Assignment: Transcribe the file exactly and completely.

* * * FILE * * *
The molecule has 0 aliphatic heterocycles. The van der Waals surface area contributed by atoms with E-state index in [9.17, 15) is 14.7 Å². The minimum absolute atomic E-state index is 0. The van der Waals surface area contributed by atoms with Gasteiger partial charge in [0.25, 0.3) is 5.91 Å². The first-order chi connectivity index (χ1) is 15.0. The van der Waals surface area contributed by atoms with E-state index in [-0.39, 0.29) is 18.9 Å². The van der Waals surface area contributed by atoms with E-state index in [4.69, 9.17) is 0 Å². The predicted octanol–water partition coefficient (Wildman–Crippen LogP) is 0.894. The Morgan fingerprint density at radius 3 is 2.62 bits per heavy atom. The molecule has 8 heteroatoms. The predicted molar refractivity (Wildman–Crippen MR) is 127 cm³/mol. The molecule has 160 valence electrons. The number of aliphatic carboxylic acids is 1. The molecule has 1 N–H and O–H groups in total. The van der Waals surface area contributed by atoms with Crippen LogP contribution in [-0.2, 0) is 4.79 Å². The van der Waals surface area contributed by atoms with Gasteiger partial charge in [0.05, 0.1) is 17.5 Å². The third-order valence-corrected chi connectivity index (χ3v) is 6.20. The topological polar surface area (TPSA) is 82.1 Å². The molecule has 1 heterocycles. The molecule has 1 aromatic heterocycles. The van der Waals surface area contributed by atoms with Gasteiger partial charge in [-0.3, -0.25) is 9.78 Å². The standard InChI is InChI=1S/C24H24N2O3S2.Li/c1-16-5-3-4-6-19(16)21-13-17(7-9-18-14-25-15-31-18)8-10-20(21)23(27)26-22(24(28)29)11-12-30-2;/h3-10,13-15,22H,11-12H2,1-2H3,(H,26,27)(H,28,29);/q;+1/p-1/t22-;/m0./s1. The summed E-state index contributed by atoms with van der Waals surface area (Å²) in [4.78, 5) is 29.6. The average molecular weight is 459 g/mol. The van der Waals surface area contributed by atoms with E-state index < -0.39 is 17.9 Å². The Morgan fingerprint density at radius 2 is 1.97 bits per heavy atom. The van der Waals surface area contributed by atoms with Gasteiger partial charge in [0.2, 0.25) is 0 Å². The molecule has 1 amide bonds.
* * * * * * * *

The molecule has 0 aliphatic heterocycles. The van der Waals surface area contributed by atoms with E-state index in [9.17, 15) is 14.7 Å². The minimum absolute atomic E-state index is 0. The van der Waals surface area contributed by atoms with Gasteiger partial charge in [0.25, 0.3) is 5.91 Å². The first-order chi connectivity index (χ1) is 15.0. The van der Waals surface area contributed by atoms with E-state index in [-0.39, 0.29) is 18.9 Å². The van der Waals surface area contributed by atoms with E-state index in [4.69, 9.17) is 0 Å². The predicted octanol–water partition coefficient (Wildman–Crippen LogP) is 0.894. The Morgan fingerprint density at radius 3 is 2.62 bits per heavy atom. The molecule has 8 heteroatoms. The predicted molar refractivity (Wildman–Crippen MR) is 127 cm³/mol. The molecule has 160 valence electrons. The number of aliphatic carboxylic acids is 1. The molecule has 1 N–H and O–H groups in total. The van der Waals surface area contributed by atoms with Crippen LogP contribution in [-0.2, 0) is 4.79 Å². The van der Waals surface area contributed by atoms with Gasteiger partial charge in [0.05, 0.1) is 17.5 Å². The third-order valence-corrected chi connectivity index (χ3v) is 6.20. The topological polar surface area (TPSA) is 82.1 Å². The molecule has 1 heterocycles. The molecule has 1 aromatic heterocycles. The van der Waals surface area contributed by atoms with Gasteiger partial charge in [-0.3, -0.25) is 9.78 Å². The standard InChI is InChI=1S/C24H24N2O3S2.Li/c1-16-5-3-4-6-19(16)21-13-17(7-9-18-14-25-15-31-18)8-10-20(21)23(27)26-22(24(28)29)11-12-30-2;/h3-10,13-15,22H,11-12H2,1-2H3,(H,26,27)(H,28,29);/q;+1/p-1/t22-;/m0./s1. The summed E-state index contributed by atoms with van der Waals surface area (Å²) in [4.78, 5) is 29.6. The average molecular weight is 459 g/mol. The van der Waals surface area contributed by atoms with E-state index < -0.39 is 17.9 Å². The Morgan fingerprint density at radius 2 is 1.97 bits per heavy atom. The van der Waals surface area contributed by atoms with Gasteiger partial charge in [0.2, 0.25) is 0 Å². The molecule has 1 amide bonds.